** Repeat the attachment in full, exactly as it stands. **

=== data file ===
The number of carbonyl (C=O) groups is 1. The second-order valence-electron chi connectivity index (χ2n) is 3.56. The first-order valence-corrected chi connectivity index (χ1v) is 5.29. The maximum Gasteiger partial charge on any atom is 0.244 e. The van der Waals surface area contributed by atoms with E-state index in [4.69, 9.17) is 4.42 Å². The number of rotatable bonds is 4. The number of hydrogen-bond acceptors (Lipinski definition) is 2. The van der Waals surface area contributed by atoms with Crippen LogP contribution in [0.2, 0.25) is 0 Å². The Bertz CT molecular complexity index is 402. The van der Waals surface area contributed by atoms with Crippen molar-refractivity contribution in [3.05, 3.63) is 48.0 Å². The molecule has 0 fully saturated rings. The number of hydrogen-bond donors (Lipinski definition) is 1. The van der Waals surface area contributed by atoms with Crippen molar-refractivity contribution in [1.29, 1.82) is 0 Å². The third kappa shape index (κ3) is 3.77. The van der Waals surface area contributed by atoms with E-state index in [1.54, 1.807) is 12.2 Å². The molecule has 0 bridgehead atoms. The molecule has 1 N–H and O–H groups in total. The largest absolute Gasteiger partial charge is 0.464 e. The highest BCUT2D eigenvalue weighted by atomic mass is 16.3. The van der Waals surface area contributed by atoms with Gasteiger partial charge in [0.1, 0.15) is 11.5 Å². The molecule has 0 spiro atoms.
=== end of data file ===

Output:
The number of carbonyl (C=O) groups is 1. The second-order valence-electron chi connectivity index (χ2n) is 3.56. The first-order valence-corrected chi connectivity index (χ1v) is 5.29. The maximum Gasteiger partial charge on any atom is 0.244 e. The van der Waals surface area contributed by atoms with E-state index in [4.69, 9.17) is 4.42 Å². The number of rotatable bonds is 4. The number of hydrogen-bond acceptors (Lipinski definition) is 2. The van der Waals surface area contributed by atoms with Crippen LogP contribution in [0.2, 0.25) is 0 Å². The Bertz CT molecular complexity index is 402. The van der Waals surface area contributed by atoms with Crippen molar-refractivity contribution in [3.05, 3.63) is 48.0 Å². The molecule has 0 fully saturated rings. The number of hydrogen-bond donors (Lipinski definition) is 1. The van der Waals surface area contributed by atoms with Crippen molar-refractivity contribution in [1.29, 1.82) is 0 Å². The third kappa shape index (κ3) is 3.77. The van der Waals surface area contributed by atoms with E-state index in [1.54, 1.807) is 12.2 Å². The molecule has 0 bridgehead atoms. The molecule has 1 N–H and O–H groups in total. The largest absolute Gasteiger partial charge is 0.464 e. The highest BCUT2D eigenvalue weighted by atomic mass is 16.3. The van der Waals surface area contributed by atoms with Gasteiger partial charge in [0.1, 0.15) is 11.5 Å². The molecule has 0 spiro atoms.